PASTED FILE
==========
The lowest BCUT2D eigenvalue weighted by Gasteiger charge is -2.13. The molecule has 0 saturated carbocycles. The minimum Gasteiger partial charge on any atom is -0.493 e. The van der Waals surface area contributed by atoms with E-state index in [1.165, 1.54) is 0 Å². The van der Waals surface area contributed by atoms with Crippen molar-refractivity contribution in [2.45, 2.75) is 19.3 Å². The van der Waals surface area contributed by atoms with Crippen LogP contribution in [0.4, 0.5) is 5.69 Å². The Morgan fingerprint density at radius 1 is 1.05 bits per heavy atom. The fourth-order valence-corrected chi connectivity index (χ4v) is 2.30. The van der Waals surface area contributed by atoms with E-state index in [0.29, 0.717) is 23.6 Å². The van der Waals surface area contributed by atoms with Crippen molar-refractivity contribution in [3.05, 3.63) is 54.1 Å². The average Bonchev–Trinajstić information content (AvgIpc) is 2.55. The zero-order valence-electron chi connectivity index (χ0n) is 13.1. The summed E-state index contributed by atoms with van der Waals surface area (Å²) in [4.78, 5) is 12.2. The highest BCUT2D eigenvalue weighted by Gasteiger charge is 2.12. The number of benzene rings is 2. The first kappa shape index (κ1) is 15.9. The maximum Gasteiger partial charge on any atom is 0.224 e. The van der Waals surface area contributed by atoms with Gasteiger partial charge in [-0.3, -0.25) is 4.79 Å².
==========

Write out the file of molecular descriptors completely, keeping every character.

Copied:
The lowest BCUT2D eigenvalue weighted by Gasteiger charge is -2.13. The molecule has 0 saturated carbocycles. The minimum Gasteiger partial charge on any atom is -0.493 e. The van der Waals surface area contributed by atoms with E-state index in [1.165, 1.54) is 0 Å². The van der Waals surface area contributed by atoms with Crippen molar-refractivity contribution in [2.45, 2.75) is 19.3 Å². The van der Waals surface area contributed by atoms with Crippen LogP contribution in [0.4, 0.5) is 5.69 Å². The Morgan fingerprint density at radius 1 is 1.05 bits per heavy atom. The fourth-order valence-corrected chi connectivity index (χ4v) is 2.30. The van der Waals surface area contributed by atoms with E-state index in [0.29, 0.717) is 23.6 Å². The van der Waals surface area contributed by atoms with Crippen molar-refractivity contribution in [3.05, 3.63) is 54.1 Å². The average Bonchev–Trinajstić information content (AvgIpc) is 2.55. The zero-order valence-electron chi connectivity index (χ0n) is 13.1. The summed E-state index contributed by atoms with van der Waals surface area (Å²) in [4.78, 5) is 12.2. The highest BCUT2D eigenvalue weighted by Gasteiger charge is 2.12. The number of benzene rings is 2. The first kappa shape index (κ1) is 15.9. The maximum Gasteiger partial charge on any atom is 0.224 e. The van der Waals surface area contributed by atoms with Gasteiger partial charge in [-0.3, -0.25) is 4.79 Å².